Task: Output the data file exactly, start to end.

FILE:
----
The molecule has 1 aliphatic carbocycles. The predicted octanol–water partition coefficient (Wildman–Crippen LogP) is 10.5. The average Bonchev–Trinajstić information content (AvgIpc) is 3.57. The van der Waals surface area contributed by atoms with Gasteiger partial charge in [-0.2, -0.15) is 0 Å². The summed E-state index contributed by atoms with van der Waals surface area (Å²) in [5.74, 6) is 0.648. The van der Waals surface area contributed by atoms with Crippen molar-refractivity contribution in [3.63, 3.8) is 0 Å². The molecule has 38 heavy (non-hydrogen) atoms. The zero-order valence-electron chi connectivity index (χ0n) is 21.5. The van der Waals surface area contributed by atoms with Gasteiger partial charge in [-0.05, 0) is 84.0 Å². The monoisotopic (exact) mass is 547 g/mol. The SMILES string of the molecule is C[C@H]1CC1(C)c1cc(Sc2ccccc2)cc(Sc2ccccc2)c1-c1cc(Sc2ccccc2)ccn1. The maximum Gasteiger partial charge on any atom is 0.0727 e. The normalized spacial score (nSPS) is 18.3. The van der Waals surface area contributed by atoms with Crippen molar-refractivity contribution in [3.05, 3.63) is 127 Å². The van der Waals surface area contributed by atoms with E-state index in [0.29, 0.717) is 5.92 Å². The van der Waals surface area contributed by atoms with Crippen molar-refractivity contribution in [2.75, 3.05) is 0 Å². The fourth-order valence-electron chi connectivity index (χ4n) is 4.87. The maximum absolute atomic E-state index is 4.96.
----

The molecule has 1 aliphatic carbocycles. The predicted octanol–water partition coefficient (Wildman–Crippen LogP) is 10.5. The average Bonchev–Trinajstić information content (AvgIpc) is 3.57. The van der Waals surface area contributed by atoms with Gasteiger partial charge in [-0.2, -0.15) is 0 Å². The summed E-state index contributed by atoms with van der Waals surface area (Å²) in [5.74, 6) is 0.648. The van der Waals surface area contributed by atoms with Crippen molar-refractivity contribution in [3.63, 3.8) is 0 Å². The molecule has 38 heavy (non-hydrogen) atoms. The zero-order valence-electron chi connectivity index (χ0n) is 21.5. The van der Waals surface area contributed by atoms with Gasteiger partial charge in [-0.05, 0) is 84.0 Å². The monoisotopic (exact) mass is 547 g/mol. The SMILES string of the molecule is C[C@H]1CC1(C)c1cc(Sc2ccccc2)cc(Sc2ccccc2)c1-c1cc(Sc2ccccc2)ccn1. The maximum Gasteiger partial charge on any atom is 0.0727 e. The normalized spacial score (nSPS) is 18.3. The van der Waals surface area contributed by atoms with Crippen molar-refractivity contribution in [3.05, 3.63) is 127 Å². The van der Waals surface area contributed by atoms with E-state index in [0.29, 0.717) is 5.92 Å². The van der Waals surface area contributed by atoms with Crippen molar-refractivity contribution in [2.75, 3.05) is 0 Å². The fourth-order valence-electron chi connectivity index (χ4n) is 4.87. The maximum absolute atomic E-state index is 4.96.